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A Last Chance for Australian Justice

On March 11-12, the High Court of Australia will hear Cardinal George Pell’s appeal of his conviction on charges of “historic sexual abuse.” The High Court has seven judges and a majority vote is required to decide an appeal. In a high-profile case like this, it is expected that all seven judges will sit for the appeal, although in some instances only five sit. There is no set time-line for the High Court to render its decision.

Should the High Court reverse Cardinal Pell’s conviction, a verdict of “acquitted” will be entered in his case and the cardinal will be immediately released from prison. Should the High Court uphold the conviction, the reputation of Australian criminal justice will be gravely and permanently damaged, just as the reputation of French military justice was destroyed by the false conviction of Captain Alfred Dreyfus – another innocent man victimized by rancid politics and irrational religious prejudice.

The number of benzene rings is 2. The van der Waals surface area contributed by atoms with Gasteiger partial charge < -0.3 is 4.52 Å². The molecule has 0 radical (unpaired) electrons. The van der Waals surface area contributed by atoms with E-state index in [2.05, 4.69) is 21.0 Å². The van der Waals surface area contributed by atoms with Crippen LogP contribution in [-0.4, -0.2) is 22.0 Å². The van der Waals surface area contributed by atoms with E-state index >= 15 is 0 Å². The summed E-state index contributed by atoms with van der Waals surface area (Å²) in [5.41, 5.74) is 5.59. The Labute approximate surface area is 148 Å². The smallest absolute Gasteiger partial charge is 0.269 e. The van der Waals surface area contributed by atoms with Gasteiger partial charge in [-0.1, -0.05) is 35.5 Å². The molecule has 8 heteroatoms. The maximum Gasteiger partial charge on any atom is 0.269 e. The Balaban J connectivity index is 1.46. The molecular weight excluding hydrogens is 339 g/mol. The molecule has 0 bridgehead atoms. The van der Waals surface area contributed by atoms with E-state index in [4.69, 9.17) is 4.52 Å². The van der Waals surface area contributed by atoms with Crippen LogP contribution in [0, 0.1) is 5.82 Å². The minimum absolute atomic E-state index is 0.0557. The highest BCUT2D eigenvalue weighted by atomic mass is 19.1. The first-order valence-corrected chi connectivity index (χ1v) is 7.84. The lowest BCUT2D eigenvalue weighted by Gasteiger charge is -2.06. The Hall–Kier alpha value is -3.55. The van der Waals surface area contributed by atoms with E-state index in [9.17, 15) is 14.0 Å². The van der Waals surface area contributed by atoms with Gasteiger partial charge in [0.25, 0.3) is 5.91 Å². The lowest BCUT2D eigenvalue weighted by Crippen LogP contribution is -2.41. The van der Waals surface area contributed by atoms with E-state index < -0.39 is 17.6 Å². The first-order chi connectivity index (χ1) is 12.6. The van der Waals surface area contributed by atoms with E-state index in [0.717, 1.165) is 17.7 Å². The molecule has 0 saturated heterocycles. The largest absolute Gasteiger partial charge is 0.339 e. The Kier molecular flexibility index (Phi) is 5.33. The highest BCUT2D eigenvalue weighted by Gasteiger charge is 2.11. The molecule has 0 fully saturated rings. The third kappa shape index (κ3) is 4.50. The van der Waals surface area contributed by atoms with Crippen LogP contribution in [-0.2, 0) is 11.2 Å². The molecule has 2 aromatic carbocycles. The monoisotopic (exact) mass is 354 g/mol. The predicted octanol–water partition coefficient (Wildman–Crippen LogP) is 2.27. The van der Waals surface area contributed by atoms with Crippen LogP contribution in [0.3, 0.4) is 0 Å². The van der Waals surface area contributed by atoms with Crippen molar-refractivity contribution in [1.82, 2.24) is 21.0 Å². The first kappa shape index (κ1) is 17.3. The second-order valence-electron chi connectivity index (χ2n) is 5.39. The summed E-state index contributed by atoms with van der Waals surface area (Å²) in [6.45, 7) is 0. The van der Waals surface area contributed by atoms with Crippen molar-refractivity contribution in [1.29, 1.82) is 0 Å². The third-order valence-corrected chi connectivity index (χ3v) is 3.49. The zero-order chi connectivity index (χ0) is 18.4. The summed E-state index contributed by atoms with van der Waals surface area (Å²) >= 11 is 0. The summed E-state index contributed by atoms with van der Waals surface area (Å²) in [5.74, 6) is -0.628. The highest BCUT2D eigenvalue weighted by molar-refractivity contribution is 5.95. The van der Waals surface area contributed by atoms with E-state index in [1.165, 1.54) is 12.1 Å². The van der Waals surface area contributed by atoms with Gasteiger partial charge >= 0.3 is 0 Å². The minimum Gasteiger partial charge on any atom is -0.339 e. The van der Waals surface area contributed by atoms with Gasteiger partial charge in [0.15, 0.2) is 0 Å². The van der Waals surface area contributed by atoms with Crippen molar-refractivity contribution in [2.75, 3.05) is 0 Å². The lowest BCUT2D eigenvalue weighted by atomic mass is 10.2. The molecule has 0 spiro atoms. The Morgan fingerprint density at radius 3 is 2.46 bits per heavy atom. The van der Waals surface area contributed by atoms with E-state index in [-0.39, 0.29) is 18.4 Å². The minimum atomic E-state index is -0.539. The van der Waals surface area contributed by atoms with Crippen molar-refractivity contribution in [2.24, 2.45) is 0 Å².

Cardinal Pell’s first appeal, to the Supreme Court of the State of Victoria, was rejected last August by the 2-1 vote of a three-judge panel. The lengthy dissenting opinion by dissenting by Justice Mark Weinberg – the only judge on the panel with criminal law experience – has been praised as a masterpiece of legal reasoning. More to the immediate point, it has become clear in the past five months that the Weinberg opinion eviscerated the credibility of the prosecution case against Cardinal Pell as well as the opinions of the two judges who upheld the cardinal’s conviction (which, it will be remembered, came on a unanimous vote in a second trial after Pell’s first trial ended in a hung jury, reported to have been heavily in favor of the cardinal’s acquittal).

Read more at Catholic World Report

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